How to Invest $50k — 6 Wise Ways to Invest
$50k is a lot of money, so it’s important to use it wisely. We’re here to help you to do just that.
March 10, 2022
This article is provided for informational purposes only and should not be construed as legal or investment advice. Always consult with a professional financial or investment advisor before making investment decisions.
If you’re fortunate enough to have come into a sudden windfall of $50,000 and are considering investing it, you’re already ahead of the pack. Now it’s a question of figuring out how to invest $50k.
There’s no shortage of possibilities, and if you’re new to investing, it may feel like there’s a lot to learn. The decision will depend on your circumstances. We’ll run through a few key considerations and some of the most promising options to guide you through the process.
How to invest $50k: Key considerations
Before we dive straight into some of the best ways to invest 100k, let’s outline what you need to consider when formulating your investment strategy.
All investments carry some level of risk, but some markets have more volatility than others. A high annual return usually means there’s a greater amount of risk involved, so bear that in mind before the promise of above-average returns lures you in.
Investing beginners are usually better off opting for low-risk options to reduce the loss of money and lessen the psychological impact of a market drop. We’ll outline a mixture of lower-risk and higher-risk investments for you to choose between.
The time horizon you want to invest over links closely to risk levels. If you have short-term financial goals (e.g., you want to invest for three years and then use the funds to buy a house), minimizing your risk level is key.
However, if you can afford to lock your funds away untouched for a few decades, high-risk investments might be worth it. If you’d invested your money just before the financial crisis in 2008 (when the stock market dropped almost 50%), your investment would have increased around 192% by today — the S&P was worth $1,526 per unit before the crash but hit $4,534 per unit in 2022.
Investing in various asset classes ensures that, even if one market falls, there’s a chance that another market will rise. For example, the price of gold skyrocketed in 2008 while the stock market was falling.
Asset allocation is an essential part of a fund manager’s job when creating your investment portfolio. But even if you don’t work with a professional, you can invest your funds into various markets.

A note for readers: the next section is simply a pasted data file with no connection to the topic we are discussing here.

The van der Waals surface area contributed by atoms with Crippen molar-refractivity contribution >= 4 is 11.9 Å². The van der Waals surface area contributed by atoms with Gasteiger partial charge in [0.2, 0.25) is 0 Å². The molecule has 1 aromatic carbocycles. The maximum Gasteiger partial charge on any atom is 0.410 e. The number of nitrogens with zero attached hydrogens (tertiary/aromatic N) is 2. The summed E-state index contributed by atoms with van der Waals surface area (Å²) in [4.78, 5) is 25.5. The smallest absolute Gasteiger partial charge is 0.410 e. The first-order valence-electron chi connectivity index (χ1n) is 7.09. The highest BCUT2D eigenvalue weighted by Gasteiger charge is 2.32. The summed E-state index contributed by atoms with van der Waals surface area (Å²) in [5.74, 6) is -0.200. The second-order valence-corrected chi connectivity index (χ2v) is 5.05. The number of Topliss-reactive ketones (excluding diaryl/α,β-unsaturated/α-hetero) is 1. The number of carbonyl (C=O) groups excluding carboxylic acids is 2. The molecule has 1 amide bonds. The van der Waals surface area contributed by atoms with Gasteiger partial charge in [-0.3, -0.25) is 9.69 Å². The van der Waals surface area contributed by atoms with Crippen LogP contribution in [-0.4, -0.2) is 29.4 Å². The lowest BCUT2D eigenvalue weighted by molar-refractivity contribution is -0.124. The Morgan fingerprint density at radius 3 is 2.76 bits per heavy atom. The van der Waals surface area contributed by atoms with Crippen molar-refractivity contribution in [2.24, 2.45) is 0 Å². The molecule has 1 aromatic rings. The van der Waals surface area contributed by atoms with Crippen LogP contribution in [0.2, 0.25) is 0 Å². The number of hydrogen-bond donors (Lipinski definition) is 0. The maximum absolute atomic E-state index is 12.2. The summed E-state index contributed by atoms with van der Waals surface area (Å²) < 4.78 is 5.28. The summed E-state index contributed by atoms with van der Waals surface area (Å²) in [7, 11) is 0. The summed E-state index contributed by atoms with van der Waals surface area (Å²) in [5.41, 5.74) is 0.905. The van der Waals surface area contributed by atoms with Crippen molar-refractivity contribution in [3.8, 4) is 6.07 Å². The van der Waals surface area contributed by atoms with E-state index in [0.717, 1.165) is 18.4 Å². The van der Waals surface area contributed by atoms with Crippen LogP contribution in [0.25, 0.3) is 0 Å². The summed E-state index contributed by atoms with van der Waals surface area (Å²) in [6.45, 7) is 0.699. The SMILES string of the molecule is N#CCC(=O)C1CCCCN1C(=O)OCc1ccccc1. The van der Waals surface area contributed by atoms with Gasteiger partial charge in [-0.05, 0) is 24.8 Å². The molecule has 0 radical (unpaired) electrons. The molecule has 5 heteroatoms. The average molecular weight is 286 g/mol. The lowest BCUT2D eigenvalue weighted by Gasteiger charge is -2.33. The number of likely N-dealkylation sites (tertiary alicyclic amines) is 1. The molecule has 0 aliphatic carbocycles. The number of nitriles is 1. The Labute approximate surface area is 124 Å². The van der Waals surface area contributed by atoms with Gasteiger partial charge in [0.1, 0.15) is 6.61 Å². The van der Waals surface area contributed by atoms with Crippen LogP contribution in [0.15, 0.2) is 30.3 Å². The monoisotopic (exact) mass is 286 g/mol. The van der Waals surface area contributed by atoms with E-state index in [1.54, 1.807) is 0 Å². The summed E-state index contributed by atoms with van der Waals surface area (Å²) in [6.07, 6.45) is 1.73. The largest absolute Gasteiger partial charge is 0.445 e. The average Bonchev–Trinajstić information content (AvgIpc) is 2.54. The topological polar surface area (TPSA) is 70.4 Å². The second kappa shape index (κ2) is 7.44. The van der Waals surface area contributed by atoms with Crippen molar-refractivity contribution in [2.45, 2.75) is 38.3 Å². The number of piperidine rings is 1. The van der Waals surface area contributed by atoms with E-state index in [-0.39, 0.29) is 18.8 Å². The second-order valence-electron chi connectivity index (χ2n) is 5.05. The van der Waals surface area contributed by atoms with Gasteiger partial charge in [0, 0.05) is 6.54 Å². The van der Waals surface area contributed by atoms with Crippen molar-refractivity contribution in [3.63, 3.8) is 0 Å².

Deciding how to invest $50k isn’t all about conventional investments. If you have high-interest debt, consider using some or all of your lump sum to pay it off before investing. This decision will depend on how the APR (annual percentage rate) for your debt and the APY (annual percentage yield) for your potential investments compare.
Let’s say you stand to gain 10.5% from investing, which is the average stock market return. If your loan has an APR of 20% (more than 10.5%), paying it off before investing is a no-brainer — but if your APR is just 4% (lower than 10.5%), you might prefer to stick to your minimum payments and focus on investing.
Credit card debt is almost always worth paying back first since it tends to involve very high APRs, while student loans often have lower interest rates, making it viable to invest alongside paying them back.
As you can probably see already, investing is complicated. There are always some risks involved (even if you take a more conservative approach) and plenty of considerations. As a result, consult a financial advisor before deciding how to invest $50k.
What’s the best way to invest $50k?
Now, let’s get to the juicy stuff: How to invest $50k wisely. Here are a few of the best investments you can make to get your money working for you — whether you want to invest $1,000 or $50,000.
Whatever type of investor you are (or want to be), there’s something that will work for your circumstances.
If you don’t already have an emergency fund, dedicating a portion of that $50k to building one should be among your top priorities. A fund should usually cover three to six months of expenses in case of emergency, such as losing a job.
A high-yield savings account may be the right place to store the funds — it’s easy to access but still has a better interest rate than sticking everything in your checking account.